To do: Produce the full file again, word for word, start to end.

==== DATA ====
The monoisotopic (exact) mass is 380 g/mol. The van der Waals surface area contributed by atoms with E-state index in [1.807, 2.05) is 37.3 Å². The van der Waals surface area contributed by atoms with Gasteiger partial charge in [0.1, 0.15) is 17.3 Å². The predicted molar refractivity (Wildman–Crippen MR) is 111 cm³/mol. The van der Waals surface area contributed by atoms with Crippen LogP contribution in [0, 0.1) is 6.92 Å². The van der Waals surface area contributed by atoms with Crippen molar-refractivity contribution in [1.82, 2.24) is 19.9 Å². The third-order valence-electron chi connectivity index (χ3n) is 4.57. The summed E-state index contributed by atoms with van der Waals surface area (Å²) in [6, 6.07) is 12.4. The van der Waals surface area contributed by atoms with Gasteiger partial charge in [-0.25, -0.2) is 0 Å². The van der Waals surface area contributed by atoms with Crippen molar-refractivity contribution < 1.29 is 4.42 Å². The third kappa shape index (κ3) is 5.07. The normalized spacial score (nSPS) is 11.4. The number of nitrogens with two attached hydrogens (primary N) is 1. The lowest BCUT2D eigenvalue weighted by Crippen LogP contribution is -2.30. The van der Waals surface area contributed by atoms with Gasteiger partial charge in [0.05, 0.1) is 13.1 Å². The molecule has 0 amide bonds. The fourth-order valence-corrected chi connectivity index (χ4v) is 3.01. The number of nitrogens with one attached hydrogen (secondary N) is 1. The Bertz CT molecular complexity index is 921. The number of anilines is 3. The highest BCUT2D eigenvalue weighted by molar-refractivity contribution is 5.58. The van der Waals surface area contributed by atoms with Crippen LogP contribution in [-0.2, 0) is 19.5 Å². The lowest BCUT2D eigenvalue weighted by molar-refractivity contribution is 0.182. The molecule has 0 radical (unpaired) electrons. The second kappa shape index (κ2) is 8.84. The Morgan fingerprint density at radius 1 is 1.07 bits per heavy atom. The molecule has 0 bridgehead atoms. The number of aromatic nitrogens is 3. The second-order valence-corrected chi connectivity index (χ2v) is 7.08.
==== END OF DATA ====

The monoisotopic (exact) mass is 380 g/mol. The van der Waals surface area contributed by atoms with E-state index in [1.807, 2.05) is 37.3 Å². The van der Waals surface area contributed by atoms with Gasteiger partial charge in [0.1, 0.15) is 17.3 Å². The predicted molar refractivity (Wildman–Crippen MR) is 111 cm³/mol. The van der Waals surface area contributed by atoms with Crippen LogP contribution in [0, 0.1) is 6.92 Å². The van der Waals surface area contributed by atoms with Crippen molar-refractivity contribution in [1.82, 2.24) is 19.9 Å². The third-order valence-electron chi connectivity index (χ3n) is 4.57. The summed E-state index contributed by atoms with van der Waals surface area (Å²) in [6, 6.07) is 12.4. The van der Waals surface area contributed by atoms with Gasteiger partial charge in [-0.25, -0.2) is 0 Å². The van der Waals surface area contributed by atoms with Crippen molar-refractivity contribution < 1.29 is 4.42 Å². The third kappa shape index (κ3) is 5.07. The normalized spacial score (nSPS) is 11.4. The number of nitrogens with two attached hydrogens (primary N) is 1. The lowest BCUT2D eigenvalue weighted by Crippen LogP contribution is -2.30. The van der Waals surface area contributed by atoms with Gasteiger partial charge in [0.05, 0.1) is 13.1 Å². The molecule has 0 amide bonds. The fourth-order valence-corrected chi connectivity index (χ4v) is 3.01. The number of nitrogens with one attached hydrogen (secondary N) is 1. The Bertz CT molecular complexity index is 921. The number of anilines is 3. The highest BCUT2D eigenvalue weighted by molar-refractivity contribution is 5.58. The van der Waals surface area contributed by atoms with Crippen LogP contribution in [-0.2, 0) is 19.5 Å². The lowest BCUT2D eigenvalue weighted by molar-refractivity contribution is 0.182. The molecule has 0 radical (unpaired) electrons. The second kappa shape index (κ2) is 8.84. The Morgan fingerprint density at radius 1 is 1.07 bits per heavy atom. The molecule has 0 bridgehead atoms. The number of aromatic nitrogens is 3. The second-order valence-corrected chi connectivity index (χ2v) is 7.08.